The son of New Orleans jazz polymath Kidd, trumpeter Marlon Jordan works largely in mainstream post-bop —- a glut of which has been heard by this second weekend of the Duke Ellington Jazz Festival. But Jordan rescued it from ennui at Twins Jazz Friday night with some of the most distinctive stylings the fest has had so far.

Armed with pianist Allyn Johnson, drummer Aaron Walker, and a bassist whose name even Jordan couldn’t tell me (it was their first time playing together, he apologized), the trumpeter began inauspiciously enough with a program of jazz standards. But by the beginning of his second tune, Ellington and Juan Tizol‘s “Caravan,” Jordan had well established his arsenal of high-pitched, triple-tongued squeals that weren’t just for accent or surprise: he’d make long phrases and even full choruses out of them. But he’d also balance them out with aggressive low-reaching growls that called to mind Bubber Miley in the early Ellington orchestra.

These sounds continued through a full set of classics from “What Is This Thing Called Love” to Coltrane‘s “Impressions” to a slam-dunk reading of “Cherokee,” with Jordan also running sonically everywhere in between. Literally everywhere: his horn style was manic, busy, and intense; Jordan himself often looked like he was fighting the trumpet off him, jerking it in wide arcs in front of him and raising it to the ceiling for his high squeals.

The quartet was an incredible asset, too. Johnson, brilliant and flashy as always, worked glorious block chords and runaway right-hand melodies, also pulling a neat new trick in having the left hand doubling the right about three octaves down on “What Is This Thing Called Love.” Walker was a spectacular time keeper with great force on the rides and singular grasp of percussive color: he even played hand-drum on the snare during “Caravan.” It’s hard to know what to make of the bassist, though; his buzzy, clipped sound wasn’t quite the finesse that one expects in jazz, but he more than made up for it with his ear for chords and his melodic sense on solos.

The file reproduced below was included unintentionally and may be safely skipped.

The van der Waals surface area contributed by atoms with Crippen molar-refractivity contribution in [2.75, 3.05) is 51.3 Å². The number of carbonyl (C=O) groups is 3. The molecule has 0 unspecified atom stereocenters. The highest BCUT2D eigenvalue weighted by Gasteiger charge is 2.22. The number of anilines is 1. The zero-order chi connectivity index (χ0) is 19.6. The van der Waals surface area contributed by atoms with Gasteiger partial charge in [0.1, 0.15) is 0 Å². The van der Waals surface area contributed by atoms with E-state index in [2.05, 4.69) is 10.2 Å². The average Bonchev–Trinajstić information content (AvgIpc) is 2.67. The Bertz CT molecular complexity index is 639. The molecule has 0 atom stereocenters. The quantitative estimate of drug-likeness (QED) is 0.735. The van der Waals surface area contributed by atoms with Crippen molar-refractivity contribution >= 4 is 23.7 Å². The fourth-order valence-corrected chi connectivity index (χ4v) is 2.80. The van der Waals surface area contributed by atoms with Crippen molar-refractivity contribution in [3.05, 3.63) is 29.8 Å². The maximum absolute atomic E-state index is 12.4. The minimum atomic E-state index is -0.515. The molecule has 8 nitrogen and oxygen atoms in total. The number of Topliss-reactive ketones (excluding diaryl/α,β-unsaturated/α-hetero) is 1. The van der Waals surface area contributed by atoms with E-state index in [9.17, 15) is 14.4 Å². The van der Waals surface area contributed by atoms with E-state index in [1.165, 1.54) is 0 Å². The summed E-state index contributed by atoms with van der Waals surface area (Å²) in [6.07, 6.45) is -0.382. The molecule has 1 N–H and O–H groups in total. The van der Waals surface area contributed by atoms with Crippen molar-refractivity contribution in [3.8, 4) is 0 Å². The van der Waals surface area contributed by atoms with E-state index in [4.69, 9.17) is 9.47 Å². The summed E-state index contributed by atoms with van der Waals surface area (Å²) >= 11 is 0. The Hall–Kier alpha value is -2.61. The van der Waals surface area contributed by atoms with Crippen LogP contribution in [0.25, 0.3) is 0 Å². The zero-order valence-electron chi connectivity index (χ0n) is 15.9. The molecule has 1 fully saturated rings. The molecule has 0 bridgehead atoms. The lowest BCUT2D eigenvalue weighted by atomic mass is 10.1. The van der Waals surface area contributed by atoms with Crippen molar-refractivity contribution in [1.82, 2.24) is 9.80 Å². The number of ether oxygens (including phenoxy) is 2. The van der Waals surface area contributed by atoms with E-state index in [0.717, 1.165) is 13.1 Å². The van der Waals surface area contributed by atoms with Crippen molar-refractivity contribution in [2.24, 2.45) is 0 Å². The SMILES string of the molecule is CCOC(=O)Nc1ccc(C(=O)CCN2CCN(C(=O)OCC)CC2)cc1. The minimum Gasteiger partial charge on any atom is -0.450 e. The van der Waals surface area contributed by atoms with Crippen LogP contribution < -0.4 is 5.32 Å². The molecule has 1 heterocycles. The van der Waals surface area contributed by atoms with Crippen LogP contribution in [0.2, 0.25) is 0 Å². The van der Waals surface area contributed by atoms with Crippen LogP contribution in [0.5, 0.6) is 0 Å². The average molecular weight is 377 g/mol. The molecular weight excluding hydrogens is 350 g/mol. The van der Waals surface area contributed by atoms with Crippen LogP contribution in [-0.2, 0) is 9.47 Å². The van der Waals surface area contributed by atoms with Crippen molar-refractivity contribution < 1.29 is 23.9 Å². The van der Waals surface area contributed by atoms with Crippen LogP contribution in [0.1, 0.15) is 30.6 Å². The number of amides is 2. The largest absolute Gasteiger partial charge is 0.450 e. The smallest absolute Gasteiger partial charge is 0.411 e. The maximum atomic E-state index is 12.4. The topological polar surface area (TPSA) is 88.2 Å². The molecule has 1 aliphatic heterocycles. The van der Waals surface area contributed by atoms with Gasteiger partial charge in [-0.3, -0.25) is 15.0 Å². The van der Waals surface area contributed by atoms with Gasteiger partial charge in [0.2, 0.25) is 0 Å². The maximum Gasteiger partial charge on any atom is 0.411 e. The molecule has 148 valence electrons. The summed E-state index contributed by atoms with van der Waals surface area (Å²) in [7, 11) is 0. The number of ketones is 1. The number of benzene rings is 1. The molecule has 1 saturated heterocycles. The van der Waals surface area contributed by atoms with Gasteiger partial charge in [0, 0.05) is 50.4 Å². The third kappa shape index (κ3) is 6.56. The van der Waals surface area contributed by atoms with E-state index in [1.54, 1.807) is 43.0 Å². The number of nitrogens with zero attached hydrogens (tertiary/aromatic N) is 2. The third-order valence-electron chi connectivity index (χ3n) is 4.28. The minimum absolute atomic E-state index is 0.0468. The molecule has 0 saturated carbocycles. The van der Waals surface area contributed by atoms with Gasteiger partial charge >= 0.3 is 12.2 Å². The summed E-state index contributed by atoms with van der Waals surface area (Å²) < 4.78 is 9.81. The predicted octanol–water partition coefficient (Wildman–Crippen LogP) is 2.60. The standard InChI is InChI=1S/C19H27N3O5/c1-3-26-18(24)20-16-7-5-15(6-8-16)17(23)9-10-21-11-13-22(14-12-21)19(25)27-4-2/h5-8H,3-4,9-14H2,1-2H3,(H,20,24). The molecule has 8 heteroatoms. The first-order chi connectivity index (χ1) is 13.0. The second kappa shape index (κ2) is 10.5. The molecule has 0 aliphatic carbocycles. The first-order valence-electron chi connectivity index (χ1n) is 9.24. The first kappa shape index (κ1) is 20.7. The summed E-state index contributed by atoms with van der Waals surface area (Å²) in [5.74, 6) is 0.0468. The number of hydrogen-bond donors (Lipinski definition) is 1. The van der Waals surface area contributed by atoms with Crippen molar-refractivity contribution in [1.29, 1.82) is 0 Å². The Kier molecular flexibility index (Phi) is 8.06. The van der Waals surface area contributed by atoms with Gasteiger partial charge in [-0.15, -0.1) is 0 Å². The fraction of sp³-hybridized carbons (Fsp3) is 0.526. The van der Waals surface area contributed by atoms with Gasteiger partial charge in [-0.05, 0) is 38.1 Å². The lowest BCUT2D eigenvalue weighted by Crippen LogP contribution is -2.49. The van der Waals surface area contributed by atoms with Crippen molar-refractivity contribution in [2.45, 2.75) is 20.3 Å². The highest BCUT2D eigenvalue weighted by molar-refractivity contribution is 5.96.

The indisputable highlight was a slow, subtle take on Wayne Shorter‘s classic “Footprints,” about two-thirds of the way through the set; for once Jordan kept great space in his solo phrases, and concentrated on thoughtful lyricism only occasionally punctuated by bursts of adrenaline. Johnson and Walker did their best work here, too, Johnson with a rolling, pacific piano line that Walker supported with atmospheric cymbal work, and the bassist supplied an impressive solo that was slow and plodding, but also surefooted and clever.

The indisputable lowlight, however, was the four people at the front table who were telling loud stories with squawking laughter all through the set; not only would they not shut up no matter how many of us politely asked them to, but they would simply raise their voices when the volume of the music increased. Twins remains one of the best jazz clubs in DC, but their audiences aren’t winning any awards.